Bobbing for Apples
Updated: May 30, 2019
This past Spring the American Kennel Club announced there will be some changes to their Scent Work Elements, namely Buried hides. Responding to input from judges and competitors, the organization became aware of issues with buried hides experienced by many.
At the Novice and Advanced level, Buried Element is 8 or 10 containers of soil with one or two sources of odor placed in a vessel and buried 4 to 6 inches in dirt with a screened type covering resting on the soil. Winnie and I started practicing buried hides without incident. We had trouble with Winnie using her paw to indicate she had found odor and this resulted in faults but we still managed to get 3 qualifying scores for her Novice Element title. When we started Advanced Level, the trials had begun using sand instead of soil and this threw a momentary wrench in Winnie's success. I was told there was concern that the soil being used had chemicals that could be harmful when inhaled. Ok. Winnie practiced with sand and got quickly got used to it. Soon she had earned 3 Qs for her Advanced Element title but many others had begun to experience frustrations with dogs false alerting resulting in No Qualify.
Speculation about search area contamination developed when some dogs like Winnie used their paws on the surface of the sand containing the odor, lots of theories floated around and many small alterations in container size and screened coverings were tried with little satisfaction. The number of dogs with qualifying scores continued to plummet. Worst part was the inability for competitors to predict how the judge and trial host were going to present the search.
One trial used a spray bottle to wet the tops of the containers of sand. The judge said it helped bring out the odor. Some felt the layer of wet sand had more of a sealing effect. The first time Winnie searched the containers where the spray bottle method was used, she found one odor but I misread her and we false alerted when searching for the second hide. The next day, they used the same method of spritzing the surface of the sand and Winnie found two hides in 21 seconds! Obviously, she figured it out fairly quickly. #NoseWithFeet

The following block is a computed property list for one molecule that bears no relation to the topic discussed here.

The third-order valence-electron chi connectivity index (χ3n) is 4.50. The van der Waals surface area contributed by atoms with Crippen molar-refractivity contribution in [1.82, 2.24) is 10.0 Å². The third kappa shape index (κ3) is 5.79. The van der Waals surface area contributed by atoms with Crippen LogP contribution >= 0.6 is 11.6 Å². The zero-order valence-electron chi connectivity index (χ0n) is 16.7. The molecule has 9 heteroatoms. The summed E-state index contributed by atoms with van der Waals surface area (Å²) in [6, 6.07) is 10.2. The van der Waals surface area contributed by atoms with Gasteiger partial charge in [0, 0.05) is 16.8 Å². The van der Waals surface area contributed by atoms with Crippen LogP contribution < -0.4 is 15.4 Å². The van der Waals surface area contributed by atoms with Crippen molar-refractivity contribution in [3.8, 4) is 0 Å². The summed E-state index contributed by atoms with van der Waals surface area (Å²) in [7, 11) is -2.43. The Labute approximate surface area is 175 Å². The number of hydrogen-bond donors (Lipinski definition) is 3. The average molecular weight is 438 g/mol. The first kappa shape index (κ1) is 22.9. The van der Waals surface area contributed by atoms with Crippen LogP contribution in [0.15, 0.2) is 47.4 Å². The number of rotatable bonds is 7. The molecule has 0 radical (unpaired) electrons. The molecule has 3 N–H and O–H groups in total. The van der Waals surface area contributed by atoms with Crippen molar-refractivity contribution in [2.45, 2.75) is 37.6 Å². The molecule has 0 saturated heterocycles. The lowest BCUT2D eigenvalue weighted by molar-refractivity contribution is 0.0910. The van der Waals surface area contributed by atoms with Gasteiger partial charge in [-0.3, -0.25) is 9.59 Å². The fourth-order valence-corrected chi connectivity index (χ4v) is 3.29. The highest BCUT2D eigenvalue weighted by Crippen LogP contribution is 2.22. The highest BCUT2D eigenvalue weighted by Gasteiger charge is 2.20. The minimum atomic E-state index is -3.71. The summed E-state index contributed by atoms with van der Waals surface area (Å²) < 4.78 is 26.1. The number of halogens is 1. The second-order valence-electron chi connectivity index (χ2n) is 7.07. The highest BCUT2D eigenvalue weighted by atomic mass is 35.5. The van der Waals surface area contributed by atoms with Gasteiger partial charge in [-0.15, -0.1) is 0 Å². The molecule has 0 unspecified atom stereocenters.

So, AKC has decide to change the Buried Element to Submerged Element: same concept but instead of soil or sand, the odor vessel is submerged in buckets of water. Winnie and I got to experience a submerged search last weekend at the Chris Oliver seminar hosted by Unleashed Dog Training and it went well. We did about 5 searches of 6 buckets of water with one containing odor.
All the handlers knew which bucket contained odor. All the dogs who ran the search hit odor with relative consistency by the 2nd or 3rd search. None of us tipped a bucket over although I can foresee that happening and oh, what a mess that will be. Talk about search area contamination! Only one dog stuck his whole head into the water as if he was bobbing for apples thus spreading the odor which was now all over and dripping from his face and onto the pavement surface. This will be another possible issue of search area contamination and dogs who follow may hit odor in the puddles on the ground. Some dogs drank from the buckets. The essential oils are toxic to dogs when ingested. That seems like a problem to me.
It'll be interesting when Submerged Element rolls out to the trial environment in October and I am looking forward to watching the evolution. Fortunate to have a highly adaptable sniffing dog, I don't see any of this bothering Winnie. And being that I never place a lot of emphasis on outcome, it won't bother me either. Winnie and I will watch it like a movie looking forward to the next scene.